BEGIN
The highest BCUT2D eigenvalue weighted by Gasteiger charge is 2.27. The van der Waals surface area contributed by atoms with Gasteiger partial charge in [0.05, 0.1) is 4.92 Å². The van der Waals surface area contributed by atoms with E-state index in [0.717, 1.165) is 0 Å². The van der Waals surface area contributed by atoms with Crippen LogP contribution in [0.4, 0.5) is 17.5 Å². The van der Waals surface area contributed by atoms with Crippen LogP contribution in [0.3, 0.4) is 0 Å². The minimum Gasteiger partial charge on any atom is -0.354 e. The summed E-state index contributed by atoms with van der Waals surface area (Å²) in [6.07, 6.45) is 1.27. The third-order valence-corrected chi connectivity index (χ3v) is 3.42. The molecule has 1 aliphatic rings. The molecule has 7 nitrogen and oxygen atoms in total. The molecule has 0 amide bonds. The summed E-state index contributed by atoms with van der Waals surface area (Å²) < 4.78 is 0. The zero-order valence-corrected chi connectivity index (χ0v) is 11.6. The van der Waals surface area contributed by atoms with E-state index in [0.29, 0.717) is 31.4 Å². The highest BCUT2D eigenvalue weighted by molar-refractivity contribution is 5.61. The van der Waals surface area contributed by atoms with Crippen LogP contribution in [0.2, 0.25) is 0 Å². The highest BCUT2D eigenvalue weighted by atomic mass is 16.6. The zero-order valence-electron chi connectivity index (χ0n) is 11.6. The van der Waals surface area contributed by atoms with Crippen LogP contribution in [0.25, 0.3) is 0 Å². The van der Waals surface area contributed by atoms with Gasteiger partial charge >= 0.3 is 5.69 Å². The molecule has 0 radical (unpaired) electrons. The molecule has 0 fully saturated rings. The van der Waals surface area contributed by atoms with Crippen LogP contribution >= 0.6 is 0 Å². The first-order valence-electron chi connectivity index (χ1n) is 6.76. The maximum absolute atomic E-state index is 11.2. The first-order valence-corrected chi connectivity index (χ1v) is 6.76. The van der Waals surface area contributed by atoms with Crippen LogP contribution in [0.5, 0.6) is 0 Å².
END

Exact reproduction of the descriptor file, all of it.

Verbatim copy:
The highest BCUT2D eigenvalue weighted by Gasteiger charge is 2.27. The van der Waals surface area contributed by atoms with Gasteiger partial charge in [0.05, 0.1) is 4.92 Å². The van der Waals surface area contributed by atoms with E-state index in [0.717, 1.165) is 0 Å². The van der Waals surface area contributed by atoms with Crippen LogP contribution in [0.4, 0.5) is 17.5 Å². The van der Waals surface area contributed by atoms with Crippen LogP contribution in [0.3, 0.4) is 0 Å². The minimum Gasteiger partial charge on any atom is -0.354 e. The summed E-state index contributed by atoms with van der Waals surface area (Å²) in [6.07, 6.45) is 1.27. The third-order valence-corrected chi connectivity index (χ3v) is 3.42. The molecule has 1 aliphatic rings. The molecule has 7 nitrogen and oxygen atoms in total. The molecule has 0 amide bonds. The summed E-state index contributed by atoms with van der Waals surface area (Å²) < 4.78 is 0. The zero-order valence-corrected chi connectivity index (χ0v) is 11.6. The van der Waals surface area contributed by atoms with E-state index in [0.29, 0.717) is 31.4 Å². The highest BCUT2D eigenvalue weighted by molar-refractivity contribution is 5.61. The van der Waals surface area contributed by atoms with Crippen LogP contribution in [0.2, 0.25) is 0 Å². The highest BCUT2D eigenvalue weighted by atomic mass is 16.6. The zero-order valence-electron chi connectivity index (χ0n) is 11.6. The van der Waals surface area contributed by atoms with Crippen LogP contribution in [0.25, 0.3) is 0 Å². The van der Waals surface area contributed by atoms with Gasteiger partial charge >= 0.3 is 5.69 Å². The molecule has 0 radical (unpaired) electrons. The molecule has 0 fully saturated rings. The van der Waals surface area contributed by atoms with Crippen LogP contribution >= 0.6 is 0 Å². The first-order valence-electron chi connectivity index (χ1n) is 6.76. The maximum absolute atomic E-state index is 11.2. The first-order valence-corrected chi connectivity index (χ1v) is 6.76. The van der Waals surface area contributed by atoms with Crippen LogP contribution in [0.5, 0.6) is 0 Å².